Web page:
Discussions can be
one of the most challenging aspects of literature circles.
With guidance, however, students at all levels can learn to carry
on meaningful and rich conversations about books. Here are
some steps to take:
- Select a discussion
format: Decide how the groups will meet -- the format
that fits your personality, your goals, and your students' experience
students how to discuss: Model, discuss, and practice the
social skills needed for true conversation.
- Help students prepare
for discussion: Provide simple tools to help students
prepare for their discussions.
after discussions to refine skills: Build in time for
students to consider, "What is working well?" "What do we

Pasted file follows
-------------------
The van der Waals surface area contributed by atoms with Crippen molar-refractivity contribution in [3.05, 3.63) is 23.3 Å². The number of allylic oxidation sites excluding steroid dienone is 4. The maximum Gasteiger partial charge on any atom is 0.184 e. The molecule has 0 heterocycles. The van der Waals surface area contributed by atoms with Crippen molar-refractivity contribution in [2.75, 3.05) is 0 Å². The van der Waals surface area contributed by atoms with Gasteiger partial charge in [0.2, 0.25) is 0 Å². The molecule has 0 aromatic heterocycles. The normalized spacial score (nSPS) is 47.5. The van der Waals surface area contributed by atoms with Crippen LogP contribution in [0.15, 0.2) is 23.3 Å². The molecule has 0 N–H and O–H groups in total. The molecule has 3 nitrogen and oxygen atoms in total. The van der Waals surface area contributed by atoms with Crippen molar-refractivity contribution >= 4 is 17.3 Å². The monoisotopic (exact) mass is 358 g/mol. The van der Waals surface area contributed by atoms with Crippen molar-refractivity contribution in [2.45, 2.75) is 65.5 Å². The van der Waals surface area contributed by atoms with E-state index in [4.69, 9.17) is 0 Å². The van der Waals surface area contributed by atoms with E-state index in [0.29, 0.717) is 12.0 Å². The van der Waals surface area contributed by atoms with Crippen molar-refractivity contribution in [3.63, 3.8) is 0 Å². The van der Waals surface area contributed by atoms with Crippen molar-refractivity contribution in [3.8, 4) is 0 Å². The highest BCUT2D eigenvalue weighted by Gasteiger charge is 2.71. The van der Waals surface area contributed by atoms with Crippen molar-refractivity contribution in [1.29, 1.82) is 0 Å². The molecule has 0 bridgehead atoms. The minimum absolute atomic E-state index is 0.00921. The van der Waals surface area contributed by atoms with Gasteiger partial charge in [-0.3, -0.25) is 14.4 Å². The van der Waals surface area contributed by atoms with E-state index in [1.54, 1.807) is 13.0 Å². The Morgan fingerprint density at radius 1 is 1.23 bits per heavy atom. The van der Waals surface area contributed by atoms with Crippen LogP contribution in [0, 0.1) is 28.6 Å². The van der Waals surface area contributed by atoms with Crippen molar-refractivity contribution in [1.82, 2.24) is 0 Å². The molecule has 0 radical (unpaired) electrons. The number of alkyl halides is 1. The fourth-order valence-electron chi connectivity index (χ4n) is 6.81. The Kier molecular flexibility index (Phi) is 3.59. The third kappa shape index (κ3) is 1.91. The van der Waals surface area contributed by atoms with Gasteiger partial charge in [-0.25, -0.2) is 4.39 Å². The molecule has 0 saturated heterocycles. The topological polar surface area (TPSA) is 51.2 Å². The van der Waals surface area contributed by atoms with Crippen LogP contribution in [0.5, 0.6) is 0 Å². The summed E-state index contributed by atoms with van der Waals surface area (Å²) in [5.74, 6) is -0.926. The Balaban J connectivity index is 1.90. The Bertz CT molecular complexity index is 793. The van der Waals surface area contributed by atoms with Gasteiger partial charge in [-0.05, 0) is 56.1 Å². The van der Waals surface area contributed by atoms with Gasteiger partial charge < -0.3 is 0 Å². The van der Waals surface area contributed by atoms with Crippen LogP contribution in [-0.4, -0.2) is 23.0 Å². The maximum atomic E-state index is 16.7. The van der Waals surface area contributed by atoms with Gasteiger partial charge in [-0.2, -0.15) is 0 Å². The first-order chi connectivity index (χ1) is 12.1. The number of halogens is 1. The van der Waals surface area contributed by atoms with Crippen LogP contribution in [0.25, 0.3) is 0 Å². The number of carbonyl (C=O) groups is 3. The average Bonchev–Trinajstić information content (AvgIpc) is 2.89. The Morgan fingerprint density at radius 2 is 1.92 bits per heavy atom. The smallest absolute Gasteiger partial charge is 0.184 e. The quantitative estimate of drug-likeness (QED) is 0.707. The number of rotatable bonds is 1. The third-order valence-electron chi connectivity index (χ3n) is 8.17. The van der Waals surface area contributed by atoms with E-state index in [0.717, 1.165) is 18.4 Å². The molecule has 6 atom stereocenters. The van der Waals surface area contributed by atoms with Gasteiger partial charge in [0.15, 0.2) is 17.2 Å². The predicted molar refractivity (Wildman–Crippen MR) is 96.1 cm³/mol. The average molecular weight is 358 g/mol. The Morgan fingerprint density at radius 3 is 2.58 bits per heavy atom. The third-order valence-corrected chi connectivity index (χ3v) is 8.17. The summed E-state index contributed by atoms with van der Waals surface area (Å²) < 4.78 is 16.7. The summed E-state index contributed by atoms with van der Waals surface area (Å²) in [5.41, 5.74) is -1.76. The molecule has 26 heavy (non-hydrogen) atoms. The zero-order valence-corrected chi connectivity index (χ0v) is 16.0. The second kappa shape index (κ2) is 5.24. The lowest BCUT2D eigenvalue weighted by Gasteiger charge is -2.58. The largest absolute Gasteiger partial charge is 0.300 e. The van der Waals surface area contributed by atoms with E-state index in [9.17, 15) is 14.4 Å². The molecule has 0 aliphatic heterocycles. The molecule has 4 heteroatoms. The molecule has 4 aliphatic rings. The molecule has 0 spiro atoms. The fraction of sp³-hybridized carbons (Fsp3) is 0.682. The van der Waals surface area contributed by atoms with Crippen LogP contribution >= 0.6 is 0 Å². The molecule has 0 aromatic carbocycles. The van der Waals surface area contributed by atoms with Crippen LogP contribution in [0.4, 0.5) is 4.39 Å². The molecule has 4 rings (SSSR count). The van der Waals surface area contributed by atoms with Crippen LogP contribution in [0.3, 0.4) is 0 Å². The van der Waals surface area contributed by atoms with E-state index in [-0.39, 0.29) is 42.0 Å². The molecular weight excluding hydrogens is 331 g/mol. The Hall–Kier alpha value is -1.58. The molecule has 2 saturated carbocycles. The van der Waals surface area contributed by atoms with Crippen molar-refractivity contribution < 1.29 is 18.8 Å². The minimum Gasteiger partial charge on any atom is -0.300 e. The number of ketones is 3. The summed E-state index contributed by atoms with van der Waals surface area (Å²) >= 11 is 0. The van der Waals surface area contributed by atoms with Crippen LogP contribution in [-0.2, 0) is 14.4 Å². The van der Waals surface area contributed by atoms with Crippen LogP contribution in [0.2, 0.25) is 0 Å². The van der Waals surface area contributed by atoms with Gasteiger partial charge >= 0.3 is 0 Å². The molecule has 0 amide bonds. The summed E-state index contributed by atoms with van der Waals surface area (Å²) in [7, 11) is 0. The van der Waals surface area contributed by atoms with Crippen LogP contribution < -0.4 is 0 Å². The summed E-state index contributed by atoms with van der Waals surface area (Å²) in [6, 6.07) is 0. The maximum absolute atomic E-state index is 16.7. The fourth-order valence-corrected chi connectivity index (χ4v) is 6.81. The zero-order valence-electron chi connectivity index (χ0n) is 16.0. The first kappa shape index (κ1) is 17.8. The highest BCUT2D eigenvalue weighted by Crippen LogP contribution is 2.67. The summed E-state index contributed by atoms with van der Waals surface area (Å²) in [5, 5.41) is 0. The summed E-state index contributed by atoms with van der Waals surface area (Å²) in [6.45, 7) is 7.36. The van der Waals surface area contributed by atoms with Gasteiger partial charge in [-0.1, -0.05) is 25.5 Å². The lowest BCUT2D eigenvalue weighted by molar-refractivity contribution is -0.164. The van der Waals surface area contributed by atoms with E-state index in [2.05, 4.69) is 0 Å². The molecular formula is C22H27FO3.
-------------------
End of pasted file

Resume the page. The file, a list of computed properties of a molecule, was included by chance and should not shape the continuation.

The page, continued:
still need to improve?"
Alternatives to Role Sheets
Many teachers use role
sheets – but others find that the roles take focus and energy
away from the discussion. Nearly all of the teachers we know who
used roles early in the process abandoned them after awhile. By
teaching strategies through focus lessons, students can choose
whether to share a passage, an illustration, or a question. Students
can learn collaborative and individual accountability strategies
to make their discussions work without the constraints of role
However, you may feel
more comfortable starting out with a limited number of roles,
such as facilitator and recorder, that may be familiar to students
from cooperative learning activities. If you find that
roles would be helpful for you, we recommend the clear descriptions
in Harvey Daniels's book, Literature
Circles: Voice and Choice in Book Clubs and Reading Groups
(2001). You will also find helpful information about
roles at LiteratureCircles.com,
a web site based on Harvey Daniels's book.